Having a pile of family recipes is a lovely thing but usually a family thing. What happens when you find yourself with a pile of recipes attributed to the family of Robert E. Lee? That was the dilemma faced by Anne Carter Zimmer. Zimmer is the great-granddaughter of Robert Edward and Mary Custis Lee and her maternal grandfather was Robert E. Lee Jr.
As a child, Zimmer, like most self-conscious teenagers, was slightly embarrassed be the family connection. As she grew up, she realized the importance of her heritage and realized that her family recipes were more than just an assemblage of household tips, but a historical record beyond the scope of her immediate family.
She set out to translate the fragmented recipes and advice into a workable collection of recipes for the modern cook, enlisting a group of cooks to test and re-test the recipes while she searched for the family significance of each recipe. It was not always an easy task.
‘Sometimes what we did was more treasure hunt than testing, and occasionally serendipity served us well. "Butter the size of a goose egg" was an easy measurement to track down, because somebody's sister-in-law raised geese. But the size of a "bottle of oil" remained questionable and a "dripping box of flour," impossible to determine. Two receipts for caromels [sic] made a primitive chocolate fudge that either crumbled or relaxed into puddles; only later would I puzzle out why. And eventually I learned (from an eighteenth-century source) to make boiled puddings, but only after producing ugly, gluey concoctions that looked, as one helpful tester remarked, "like a brain."”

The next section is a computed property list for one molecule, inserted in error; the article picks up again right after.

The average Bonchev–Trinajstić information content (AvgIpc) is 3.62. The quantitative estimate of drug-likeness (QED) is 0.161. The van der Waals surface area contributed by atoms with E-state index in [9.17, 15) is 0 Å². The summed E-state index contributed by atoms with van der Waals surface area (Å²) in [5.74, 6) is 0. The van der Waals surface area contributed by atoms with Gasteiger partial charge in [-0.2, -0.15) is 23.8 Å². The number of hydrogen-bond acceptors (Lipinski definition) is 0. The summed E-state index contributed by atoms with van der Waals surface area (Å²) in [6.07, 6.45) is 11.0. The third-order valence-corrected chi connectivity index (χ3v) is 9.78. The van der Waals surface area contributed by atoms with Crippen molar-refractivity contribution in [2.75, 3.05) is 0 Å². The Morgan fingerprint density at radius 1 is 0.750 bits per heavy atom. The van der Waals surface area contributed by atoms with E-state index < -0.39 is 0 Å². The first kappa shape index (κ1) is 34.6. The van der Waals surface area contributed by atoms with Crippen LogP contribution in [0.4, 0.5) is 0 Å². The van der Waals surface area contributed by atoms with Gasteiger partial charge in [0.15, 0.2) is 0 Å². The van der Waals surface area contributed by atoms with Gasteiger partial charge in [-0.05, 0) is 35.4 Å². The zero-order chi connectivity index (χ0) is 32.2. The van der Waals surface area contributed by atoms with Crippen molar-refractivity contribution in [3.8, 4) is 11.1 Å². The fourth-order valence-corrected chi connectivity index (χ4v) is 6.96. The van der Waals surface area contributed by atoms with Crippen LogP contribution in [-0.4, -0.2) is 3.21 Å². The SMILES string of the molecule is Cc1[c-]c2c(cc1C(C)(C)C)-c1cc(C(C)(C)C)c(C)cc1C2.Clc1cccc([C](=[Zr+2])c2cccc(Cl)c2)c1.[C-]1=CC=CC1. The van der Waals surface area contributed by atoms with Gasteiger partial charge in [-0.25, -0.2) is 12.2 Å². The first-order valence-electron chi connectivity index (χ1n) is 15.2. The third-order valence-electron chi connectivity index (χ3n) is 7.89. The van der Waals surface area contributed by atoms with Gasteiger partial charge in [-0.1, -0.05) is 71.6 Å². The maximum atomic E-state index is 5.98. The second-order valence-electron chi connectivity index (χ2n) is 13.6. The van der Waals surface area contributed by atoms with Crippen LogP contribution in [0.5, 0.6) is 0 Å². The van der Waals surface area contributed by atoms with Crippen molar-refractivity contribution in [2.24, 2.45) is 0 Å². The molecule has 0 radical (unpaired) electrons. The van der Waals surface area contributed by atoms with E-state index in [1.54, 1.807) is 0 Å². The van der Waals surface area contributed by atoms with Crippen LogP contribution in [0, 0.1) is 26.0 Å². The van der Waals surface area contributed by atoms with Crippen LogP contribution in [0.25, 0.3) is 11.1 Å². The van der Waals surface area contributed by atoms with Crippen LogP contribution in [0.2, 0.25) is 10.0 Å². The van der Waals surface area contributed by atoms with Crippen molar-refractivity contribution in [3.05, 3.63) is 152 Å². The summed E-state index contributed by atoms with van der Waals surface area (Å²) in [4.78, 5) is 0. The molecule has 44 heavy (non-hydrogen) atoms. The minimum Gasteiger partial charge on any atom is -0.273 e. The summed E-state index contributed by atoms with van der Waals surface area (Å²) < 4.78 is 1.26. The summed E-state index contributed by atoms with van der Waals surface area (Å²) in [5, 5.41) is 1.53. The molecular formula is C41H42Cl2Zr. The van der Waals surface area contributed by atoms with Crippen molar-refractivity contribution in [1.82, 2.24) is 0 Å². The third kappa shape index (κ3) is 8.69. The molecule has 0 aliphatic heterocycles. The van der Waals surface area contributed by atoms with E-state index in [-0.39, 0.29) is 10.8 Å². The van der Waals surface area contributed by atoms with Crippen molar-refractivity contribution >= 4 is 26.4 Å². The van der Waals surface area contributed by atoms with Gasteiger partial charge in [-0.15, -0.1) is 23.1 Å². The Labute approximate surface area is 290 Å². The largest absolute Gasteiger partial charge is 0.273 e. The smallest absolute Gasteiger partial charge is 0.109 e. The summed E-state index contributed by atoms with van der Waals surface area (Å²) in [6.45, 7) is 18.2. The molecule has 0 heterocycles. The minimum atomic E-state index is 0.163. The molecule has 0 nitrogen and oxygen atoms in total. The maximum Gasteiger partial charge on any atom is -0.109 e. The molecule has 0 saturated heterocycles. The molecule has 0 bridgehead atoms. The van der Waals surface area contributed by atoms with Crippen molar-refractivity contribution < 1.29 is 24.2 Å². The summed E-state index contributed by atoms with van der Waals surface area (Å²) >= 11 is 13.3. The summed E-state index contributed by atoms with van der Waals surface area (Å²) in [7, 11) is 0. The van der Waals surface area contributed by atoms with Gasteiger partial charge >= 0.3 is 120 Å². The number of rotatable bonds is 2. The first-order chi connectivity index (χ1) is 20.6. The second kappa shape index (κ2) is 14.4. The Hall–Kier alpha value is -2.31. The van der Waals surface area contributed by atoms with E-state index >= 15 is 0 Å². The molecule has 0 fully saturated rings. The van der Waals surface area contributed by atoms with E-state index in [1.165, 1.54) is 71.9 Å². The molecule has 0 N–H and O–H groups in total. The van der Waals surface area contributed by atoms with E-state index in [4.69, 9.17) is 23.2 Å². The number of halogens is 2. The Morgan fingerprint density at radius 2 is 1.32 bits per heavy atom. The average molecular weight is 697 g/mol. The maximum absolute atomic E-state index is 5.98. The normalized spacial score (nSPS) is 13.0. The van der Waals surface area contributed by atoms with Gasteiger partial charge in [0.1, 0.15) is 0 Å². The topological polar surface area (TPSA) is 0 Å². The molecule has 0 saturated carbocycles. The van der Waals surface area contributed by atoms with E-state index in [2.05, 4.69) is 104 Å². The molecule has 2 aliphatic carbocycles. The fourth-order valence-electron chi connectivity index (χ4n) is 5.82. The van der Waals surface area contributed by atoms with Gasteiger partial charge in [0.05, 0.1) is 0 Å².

The result is the The Robert E. Lee Family Cooking and Housekeeping Book, a cookbook/history of days gone by. Since it is summer and since it is miserably hot, we felt that a refreshing drink from Robert E. Lee might be just the ticket. (Now we know that being a boy and being a general, Robert E. Lee most probably never lifted his hand to make a drink or food, but we are giving him credit anyway.)
Juice of 5-6 lemons
3 cups sugar
1 cup (8 ounces) currant jelly
2 quarts minus 1/2 cup water
1 cup brandy
2/3 cup black rum
About 5-6 tablespoons or bags of green (or black) tea
Heat about half the water with sugar and jelly, stirring to dissolve. Make tea with the rest. Combine the two mixtures. Cool, add lemon juice, brandy, and rum. Ripen overnight at room temperature or up to 3 days in refrigerator, then freeze if you like. Makes about a gallon.
Time to gather around the Burn Pit (actually, gathering around the air conditioner might be more fun) and lift a glass to the Confederate Dead, or to Wednesday. It doesn't matter as long as you are lifting a glass!